And the old canard that artists need copyright to earn a living would be revealed as the pretense it has always been. None of this will happen, however, if the industry has its way. For three centuries, the publishing industry has been working very hard to obscure copyright's true origins, and to promote the myth that it was invented by writers and artists.
Even today, they continue to campaign for ever stronger laws against sharing, for international treaties that compel all nations to conform to the copyright policies of the strictest, and most of all to make sure the public never asks exactly who this system is meant to help.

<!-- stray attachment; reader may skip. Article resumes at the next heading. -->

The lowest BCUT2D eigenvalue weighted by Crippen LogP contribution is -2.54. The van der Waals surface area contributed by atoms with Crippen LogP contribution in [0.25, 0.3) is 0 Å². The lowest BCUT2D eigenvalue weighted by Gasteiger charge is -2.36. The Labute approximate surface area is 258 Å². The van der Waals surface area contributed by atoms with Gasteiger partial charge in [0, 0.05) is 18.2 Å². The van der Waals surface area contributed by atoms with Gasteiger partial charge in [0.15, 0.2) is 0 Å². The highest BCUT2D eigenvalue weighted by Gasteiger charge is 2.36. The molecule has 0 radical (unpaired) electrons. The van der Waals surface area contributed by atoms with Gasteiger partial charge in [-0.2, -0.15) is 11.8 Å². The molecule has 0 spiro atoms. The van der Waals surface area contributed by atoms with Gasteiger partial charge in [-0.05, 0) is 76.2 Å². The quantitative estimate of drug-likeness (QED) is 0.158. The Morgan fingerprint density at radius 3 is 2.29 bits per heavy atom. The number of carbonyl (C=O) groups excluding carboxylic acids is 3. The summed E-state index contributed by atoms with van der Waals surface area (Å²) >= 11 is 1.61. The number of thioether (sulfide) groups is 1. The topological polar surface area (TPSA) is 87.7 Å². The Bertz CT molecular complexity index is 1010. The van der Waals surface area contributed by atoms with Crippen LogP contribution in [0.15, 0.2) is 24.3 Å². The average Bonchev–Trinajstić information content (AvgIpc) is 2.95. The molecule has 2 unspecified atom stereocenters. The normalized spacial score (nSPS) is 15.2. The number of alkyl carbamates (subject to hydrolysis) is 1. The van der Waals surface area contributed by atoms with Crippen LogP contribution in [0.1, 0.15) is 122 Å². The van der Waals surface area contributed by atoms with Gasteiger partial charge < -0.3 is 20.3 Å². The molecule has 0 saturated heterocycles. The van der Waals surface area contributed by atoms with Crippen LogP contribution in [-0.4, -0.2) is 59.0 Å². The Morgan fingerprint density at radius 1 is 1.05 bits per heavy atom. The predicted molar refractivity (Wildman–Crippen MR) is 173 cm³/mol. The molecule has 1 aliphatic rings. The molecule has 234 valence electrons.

The reward for these efforts can be seen in the public's reaction to the file-sharing lawsuits. To read the true history of copyright is to understand just how completely this reaction plays into the industry's hands.
The record companies don't really care whether they win or lose these lawsuits. In the long run, they don't even expect to eliminate file sharing. What they're fighting for is much bigger. They're fighting to maintain a state of mind, an attitude toward creative work that says someone ought to own products of the mind, and control who can copy them.
And by positioning the issue as a contest between the Beleaguered Artist, who supposedly needs copyright to pay the rent, and The Unthinking Masses, who would rather copy a song or a story off the Internet than pay a fair price, the industry has been astonishingly successful.
Yet a close look at history shows that copyright has never been a major factor in allowing creativity to flourish. Copyright is an outgrowth of the privatization of government censorship in sixteenth-century England.